A light-weighted visualization tool for facilitating students’ learning of sorting algorithms Sen Zhang, Hanfu Mi State University of New York College at Oneonta What does a course teach? Simple facts, concepts, definitions, notations, etc. Observations & properties Principles & theories Complicated concepts & procedures Case studies … Merlot 2006 SUNY, College at Oneonta Concepts in Computer Sciences tend to be abstract for various reasons. Highly generalized Dynamic nature Procedure oriented Transformed representation Formally defined, in mathematical and/or logical languages Usually not in plain natural languages Complicated Different platforms and magnitudes Invisible Merlot 2006 SUNY, College at Oneonta How to teach procedures and complicated concepts? Verbal Visual One picture is worth one thousand words! Chalk & Board PowerPoint Customized tools Merlot 2006 SUNY, College at Oneonta One picture is worth one thousand words! Sometimes, interpreting the essential concepts in natural languages could be inadequate, especially if you teach first time students. Verbal is sequential, while a non-trivial concept is usually parallel, complex, and multifaceted. One possible solution is to use visualization to complement the weakness of the sole language interpretation. Merlot 2006 SUNY, College at Oneonta A scenario where visualization is particularly useful. In a Data Structures course taught in Oneonta, we explored, adopted and developed the visualization tools to facilitate students’ learning of some topics which could otherwise be challenging to grasp. Merlot 2006 SUNY, College at Oneonta Static vs. Dynamic Due to the media restriction, visualization were traditionally conveyed by static graphics. instructors’ drawings on the blackboard or a transparency figure illustrations in traditional textbooks Computer software makes dynamic visualization possible. Different approaches. Java Applets MatLab PowerPoint Animation Excel through VBA Merlot 2006 SUNY, College at Oneonta Advantages of using visualization tools in teaching Make effective use of classroom time Help student engaged in class Respond to different inputs quickly without delay Extend active learning to outside of classroom Merlot 2006 SUNY, College at Oneonta A light-weighted visualization tool for facilitating students’ learning of sorting algorithms A tool for sorting algorithms Light-weighted More interesting work! If we have time. Merlot 2006 SUNY, College at Oneonta Basic definition of sorting algorithms A sorting algorithm is an algorithm that puts elements of a list in a certain order. The most used orders are numerical order and lexicographical order. Efficient sorting is important to optimizing the use of other algorithms (such as search and merge algorithms) that require sorted lists to work correctly. Merlot 2006 SUNY, College at Oneonta Comparison based sorting algorithms Bubble sort Insert sort Selection sort Mergesort (or Merge sort) Quicksort (or quick sort) Merlot 2006 SUNY, College at Oneonta Bubble sort The basic idea is to compare two neighboring objects, and to swap them if they are in the wrong order. This is probably the simplest way to sort an array of objects. Unfortunately, it is also the slowest way! Merlot 2006 SUNY, College at Oneonta Selection sort The idea of selection sort is rather simple. We repeatedly find the next largest (or smallest) element in the array and move it to its final position in the sorted array. Assume that we wish to sort the array in increasing order, i.e. the smallest element at the beginning of the array and the largest element at the end. We begin by selecting the largest element and moving it to the highest index position. We can do this by swapping the element at the highest index and the largest element. We then reduce the effective size of the array by one element and repeat the process on the smaller (sub)array. The process stops when the effective size of the array becomes 1 (an array of 1 element is already sorted). Merlot 2006 SUNY, College at Oneonta Insertion sort Insertion sort keeps making the left side of the array sorted until the whole array is sorted. It sorts the values seen so far and repeatedly inserts unseen values in the array into the left sorted array. The insertion sort algorithm is the sort unknowingly used by most card players Merlot 2006 SUNY, College at Oneonta Mergesort Mergesort is a recursive sorting procedure that uses O(n log n) comparisons in the worst case. To merge sort an array of n elements, we perform the following three steps in sequence: If n<2 then the array is already sorted. Stop now. Otherwise, n>1, and we perform the following three steps in sequence: Sort the left half of the array. Sort the right half of the array. Merge the now-sorted left and right halves. Merlot 2006 SUNY, College at Oneonta Quicksort Pick an element from the array (the pivot), partition the remaining elements into those greater than and less than this pivot, and recursively sort the partitions. Ideally, partitioning would use the median of the given values, but the median can only be found by scanning the whole array and this would slow the algorithm down. In that case the two partitions would be of equal size; In the simplest versions of quick sort an arbitrary element, typically the first element is used as an estimate (guess) of the median. Merlot 2006 SUNY, College at Oneonta The tool is light-weighted. It does not need extra hardware such as DVD players for movies. It does not need compilers such as C++ and Java It does not need an expressive running environment such as Matlab It does not assume too much specialized knowledge in Computer Science All it needs is MS Office Suite, which is almost available in every campus PC, and the VBA script language support coming together with MSOFFICE. Merlot 2006 SUNY, College at Oneonta Script languages Scripting languages (commonly called scripting programming languages or script languages) are computer programming languages created to shorten the traditional edit-compile-link-run process. The name comes from a written script such as a screenplay, where dialog is repeated verbatim for every performance. A script is usually interpreted rather than compiled. Merlot 2006 SUNY, College at Oneonta Script languages Script languages can be found at almost every level of a computer system. Besides being found at the level of the operating system, they appear in computer games, web applications, word processing documents, network software and more. In many ways, the terms high-level programming language and scripting language have become entwined, and there is no clear delineation between the two. VBA script is quite sophisticated and has been used to write elaborate programs, which are often still called scripts even though they go well beyond automating simple computer tasks. Merlot 2006 SUNY, College at Oneonta PowerPoint Presentation PowerPoint Presentation time Design time How to design a PowerPoint presentation Who do the job? How much time one can expect to finish a quick sort algorithm animation in PowerPoint? Can we do better? Let us elaborate the ideas by using an some work we have done. Merlot 2006 SUNY, College at Oneonta How to design PowerPoint Animations? Man power Software, e.g. a script Again, you need to write a program Write once, reuse many times. Merlot 2006 SUNY, College at Oneonta Future works Students’ perception about the concept Assessment of students’ perception Active visualization Visualization tools implementation Merlot 2006 SUNY, College at Oneonta Questions? Merlot 2006 SUNY, College at Oneonta Thank you very much! Merlot 2006 SUNY, College at Oneonta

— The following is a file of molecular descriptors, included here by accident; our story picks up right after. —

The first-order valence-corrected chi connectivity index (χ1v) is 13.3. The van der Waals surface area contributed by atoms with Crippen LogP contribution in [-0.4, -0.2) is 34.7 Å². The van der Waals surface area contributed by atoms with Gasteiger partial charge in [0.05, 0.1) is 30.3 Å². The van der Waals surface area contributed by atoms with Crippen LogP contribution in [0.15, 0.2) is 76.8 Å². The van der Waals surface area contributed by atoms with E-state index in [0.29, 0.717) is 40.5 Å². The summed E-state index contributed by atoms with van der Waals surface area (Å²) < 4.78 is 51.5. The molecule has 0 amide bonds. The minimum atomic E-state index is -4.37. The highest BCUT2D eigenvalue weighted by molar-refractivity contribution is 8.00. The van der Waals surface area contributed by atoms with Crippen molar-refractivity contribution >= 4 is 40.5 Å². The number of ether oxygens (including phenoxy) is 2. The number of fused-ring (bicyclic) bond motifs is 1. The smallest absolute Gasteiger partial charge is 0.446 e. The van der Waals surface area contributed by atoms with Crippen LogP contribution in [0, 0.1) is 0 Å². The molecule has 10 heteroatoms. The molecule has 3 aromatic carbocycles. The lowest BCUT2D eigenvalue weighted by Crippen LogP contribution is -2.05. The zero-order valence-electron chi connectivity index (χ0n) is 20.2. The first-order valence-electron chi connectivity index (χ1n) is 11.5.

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# A light-weighted visualization tool for facilitating